December 19, 2017

If you run your business operations through two or more corporations, the different entities may share some of the same employees. In that case, you can save payroll taxes by using a “common paymaster.”

IRS Definition

“Concurrent” employment is defined by the IRS as the “contemporaneous existence of an employment relationship between an individual worker and two or more corporations.”

The common paymaster option is only available to corporations. Sole proprietors and partnerships are not eligible.

Instead of having each business pay Social Security and Medicare tax for shared employees, common paymasters remit the appropriate amount of tax just once.

In other words, no more tax would be paid than would be the case with a single employer. The savings apply to employees who on a combined basis earn more than the Social Security tax wage ceiling, which for 2018 is $128,400 (up from $127,200 in 2017).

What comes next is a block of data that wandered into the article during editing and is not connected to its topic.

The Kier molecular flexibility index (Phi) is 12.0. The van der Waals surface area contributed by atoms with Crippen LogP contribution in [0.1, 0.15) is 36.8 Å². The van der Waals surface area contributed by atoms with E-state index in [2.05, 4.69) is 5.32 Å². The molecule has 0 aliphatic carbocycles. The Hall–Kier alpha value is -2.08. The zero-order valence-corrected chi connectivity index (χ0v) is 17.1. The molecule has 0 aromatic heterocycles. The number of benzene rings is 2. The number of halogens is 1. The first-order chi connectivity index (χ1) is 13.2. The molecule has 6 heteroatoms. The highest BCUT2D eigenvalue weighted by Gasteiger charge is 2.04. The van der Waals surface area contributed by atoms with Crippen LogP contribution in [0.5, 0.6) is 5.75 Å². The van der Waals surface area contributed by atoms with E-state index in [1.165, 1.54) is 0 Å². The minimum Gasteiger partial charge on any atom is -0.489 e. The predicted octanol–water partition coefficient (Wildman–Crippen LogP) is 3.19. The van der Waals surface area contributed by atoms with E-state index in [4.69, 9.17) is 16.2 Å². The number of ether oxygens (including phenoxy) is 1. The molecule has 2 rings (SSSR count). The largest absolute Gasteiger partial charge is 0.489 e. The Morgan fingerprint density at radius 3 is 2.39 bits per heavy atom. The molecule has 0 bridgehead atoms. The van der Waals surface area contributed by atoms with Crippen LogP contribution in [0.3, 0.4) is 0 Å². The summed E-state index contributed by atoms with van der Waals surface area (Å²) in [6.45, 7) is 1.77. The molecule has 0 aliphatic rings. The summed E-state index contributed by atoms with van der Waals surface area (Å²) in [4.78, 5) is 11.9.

For example, let’s say you have two corporations equally sharing a business manager who earns $140,000 a year and collects two different $70,000 paychecks. If each company pays Social Security tax for the manager, each separate Social Security tax bill is $4,340 (6.2% of $70,000) for a total of $8,680.

However, if a common paymaster takes over in 2018  the total Social Security tax bill is limited to $7,960 ($128,400 times 6.2%).

Result: The corporations save $720 in Social Security tax ($7,960 versus $8,680).

You can only take advantage of this calculation when related corporations employ a worker “concurrently,” or at the same time. However, there are some restrictions on what constitutes a “related corporation.” Ask your tax advisor for more information in your situation.

© 2017